Starfinder (Pact Worlds)

[EDITORS NOTE: If this is your first experience with the Starfinder Roleplaying Game, you may want to consider starting with our previous review of the Core Rulebook. -dc]

There is a huge universe out there, just waiting to be explored. But just as in childhood, you need to crawl before you walk and walk before you run. So before reaching out to find new stars, let’s start with finding out more about the worlds that make up what once was known as the Golarion System. Let’s look at Paizo’s second major sourcebook for the Starfinder Roleplaying Game, Pact Worlds.

One thing that Paizo has always done extremely well is not just walking their players by the nose through an adventure, but also giving them the tools to explore and create their own adventures and stories. With each entry in the Dead Suns Adventure Path, they have not only given the details of that specific adventure, but also a look at the planets and creatures that make up the Starfinder universe. They built on that with the Alien Archives sourcebook earlier this year, and continue it with Pact Worlds sourcebook.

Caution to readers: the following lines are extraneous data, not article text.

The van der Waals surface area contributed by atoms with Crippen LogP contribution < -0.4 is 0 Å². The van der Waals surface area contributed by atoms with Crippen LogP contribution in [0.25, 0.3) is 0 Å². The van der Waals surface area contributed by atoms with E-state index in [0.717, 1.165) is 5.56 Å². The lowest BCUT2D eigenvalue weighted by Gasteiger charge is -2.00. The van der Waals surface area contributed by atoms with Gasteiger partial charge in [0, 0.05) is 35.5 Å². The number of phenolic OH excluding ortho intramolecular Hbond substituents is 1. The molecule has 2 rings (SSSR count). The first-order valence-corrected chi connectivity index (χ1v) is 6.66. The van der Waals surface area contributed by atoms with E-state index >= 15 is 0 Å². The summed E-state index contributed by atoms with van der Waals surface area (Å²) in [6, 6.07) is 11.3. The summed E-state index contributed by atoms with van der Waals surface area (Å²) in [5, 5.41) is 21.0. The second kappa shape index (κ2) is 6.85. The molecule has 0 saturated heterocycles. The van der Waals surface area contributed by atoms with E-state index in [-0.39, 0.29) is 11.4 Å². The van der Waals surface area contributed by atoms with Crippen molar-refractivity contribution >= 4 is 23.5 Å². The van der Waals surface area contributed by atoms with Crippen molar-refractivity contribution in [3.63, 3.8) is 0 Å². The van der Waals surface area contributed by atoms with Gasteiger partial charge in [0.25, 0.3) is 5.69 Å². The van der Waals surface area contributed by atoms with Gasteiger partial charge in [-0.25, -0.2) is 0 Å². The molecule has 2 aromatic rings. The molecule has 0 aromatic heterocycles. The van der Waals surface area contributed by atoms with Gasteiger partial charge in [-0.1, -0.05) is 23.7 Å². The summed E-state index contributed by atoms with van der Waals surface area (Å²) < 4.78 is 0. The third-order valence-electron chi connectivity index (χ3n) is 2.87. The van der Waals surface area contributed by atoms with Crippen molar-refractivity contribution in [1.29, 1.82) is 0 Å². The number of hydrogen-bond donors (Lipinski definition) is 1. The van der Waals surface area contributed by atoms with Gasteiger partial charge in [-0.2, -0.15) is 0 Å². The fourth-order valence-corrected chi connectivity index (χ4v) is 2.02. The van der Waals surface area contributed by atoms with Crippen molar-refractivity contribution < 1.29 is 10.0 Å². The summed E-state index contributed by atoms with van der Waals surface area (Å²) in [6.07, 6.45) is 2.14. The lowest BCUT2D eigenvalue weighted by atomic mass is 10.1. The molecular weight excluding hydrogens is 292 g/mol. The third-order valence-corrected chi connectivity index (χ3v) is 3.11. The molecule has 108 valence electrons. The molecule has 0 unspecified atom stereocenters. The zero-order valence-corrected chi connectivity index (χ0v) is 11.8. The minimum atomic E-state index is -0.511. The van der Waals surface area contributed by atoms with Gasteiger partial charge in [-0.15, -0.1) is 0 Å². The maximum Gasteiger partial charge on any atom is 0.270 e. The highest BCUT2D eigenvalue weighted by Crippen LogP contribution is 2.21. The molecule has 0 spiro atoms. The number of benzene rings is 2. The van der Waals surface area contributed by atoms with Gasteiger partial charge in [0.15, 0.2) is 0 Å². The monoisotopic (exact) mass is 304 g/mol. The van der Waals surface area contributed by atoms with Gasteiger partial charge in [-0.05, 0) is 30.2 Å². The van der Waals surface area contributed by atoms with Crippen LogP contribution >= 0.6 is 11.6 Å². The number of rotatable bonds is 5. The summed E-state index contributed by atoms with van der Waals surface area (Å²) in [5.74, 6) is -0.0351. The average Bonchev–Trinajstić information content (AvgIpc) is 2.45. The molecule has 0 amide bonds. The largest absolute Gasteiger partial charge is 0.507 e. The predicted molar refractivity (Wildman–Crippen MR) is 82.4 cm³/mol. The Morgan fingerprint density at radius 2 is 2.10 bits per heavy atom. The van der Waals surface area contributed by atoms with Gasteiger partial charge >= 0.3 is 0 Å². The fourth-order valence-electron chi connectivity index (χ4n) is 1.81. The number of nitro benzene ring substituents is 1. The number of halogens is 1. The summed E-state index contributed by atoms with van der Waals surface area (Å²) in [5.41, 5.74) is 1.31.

Pact Worlds is a 215-page overview of nearly everything we currently know about the Pact Worlds System that is the central point of the Starfinder RPG. Chapter 12 of the Core Rulebook gives a great introduction the Pact Worlds, with a timeline of some of the major historical events, and a two-page entry of each of the major planets. Just to be clear, whenever I refer to “planets” in the context of the Pact World System, that also includes the inhabited areas of their Sun, Absalom Station, and the massive asteroid belt known as The Diaspora. This book covers some of that same infomation, but, obviously, covers a great deal more as well.